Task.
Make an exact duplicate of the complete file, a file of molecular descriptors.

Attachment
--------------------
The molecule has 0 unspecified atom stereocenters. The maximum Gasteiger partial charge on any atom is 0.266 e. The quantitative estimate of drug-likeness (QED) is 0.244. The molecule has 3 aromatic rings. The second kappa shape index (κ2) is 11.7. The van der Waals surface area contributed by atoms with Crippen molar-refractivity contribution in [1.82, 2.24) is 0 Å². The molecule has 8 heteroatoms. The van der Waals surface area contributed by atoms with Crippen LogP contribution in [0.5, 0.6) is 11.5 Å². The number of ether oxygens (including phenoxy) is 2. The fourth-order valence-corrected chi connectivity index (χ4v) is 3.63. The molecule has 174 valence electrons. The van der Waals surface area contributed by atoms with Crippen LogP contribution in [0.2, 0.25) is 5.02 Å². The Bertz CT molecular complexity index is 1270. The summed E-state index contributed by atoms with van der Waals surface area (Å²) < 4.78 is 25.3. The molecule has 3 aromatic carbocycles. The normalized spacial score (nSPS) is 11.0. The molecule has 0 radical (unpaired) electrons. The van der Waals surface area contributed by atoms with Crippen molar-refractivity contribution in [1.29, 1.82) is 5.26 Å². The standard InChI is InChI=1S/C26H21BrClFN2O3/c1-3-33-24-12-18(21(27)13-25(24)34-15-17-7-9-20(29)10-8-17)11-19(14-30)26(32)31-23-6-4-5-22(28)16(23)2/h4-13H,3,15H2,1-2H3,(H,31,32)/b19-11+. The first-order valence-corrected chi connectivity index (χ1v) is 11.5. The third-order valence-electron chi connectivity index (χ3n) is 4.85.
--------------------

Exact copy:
The molecule has 0 unspecified atom stereocenters. The maximum Gasteiger partial charge on any atom is 0.266 e. The quantitative estimate of drug-likeness (QED) is 0.244. The molecule has 3 aromatic rings. The second kappa shape index (κ2) is 11.7. The van der Waals surface area contributed by atoms with Crippen molar-refractivity contribution in [1.82, 2.24) is 0 Å². The molecule has 8 heteroatoms. The van der Waals surface area contributed by atoms with Crippen LogP contribution in [0.5, 0.6) is 11.5 Å². The number of ether oxygens (including phenoxy) is 2. The fourth-order valence-corrected chi connectivity index (χ4v) is 3.63. The molecule has 174 valence electrons. The van der Waals surface area contributed by atoms with Crippen LogP contribution in [0.2, 0.25) is 5.02 Å². The Bertz CT molecular complexity index is 1270. The summed E-state index contributed by atoms with van der Waals surface area (Å²) < 4.78 is 25.3. The molecule has 3 aromatic carbocycles. The normalized spacial score (nSPS) is 11.0. The molecule has 0 radical (unpaired) electrons. The van der Waals surface area contributed by atoms with Crippen molar-refractivity contribution in [1.29, 1.82) is 5.26 Å². The standard InChI is InChI=1S/C26H21BrClFN2O3/c1-3-33-24-12-18(21(27)13-25(24)34-15-17-7-9-20(29)10-8-17)11-19(14-30)26(32)31-23-6-4-5-22(28)16(23)2/h4-13H,3,15H2,1-2H3,(H,31,32)/b19-11+. The first-order valence-corrected chi connectivity index (χ1v) is 11.5. The third-order valence-electron chi connectivity index (χ3n) is 4.85.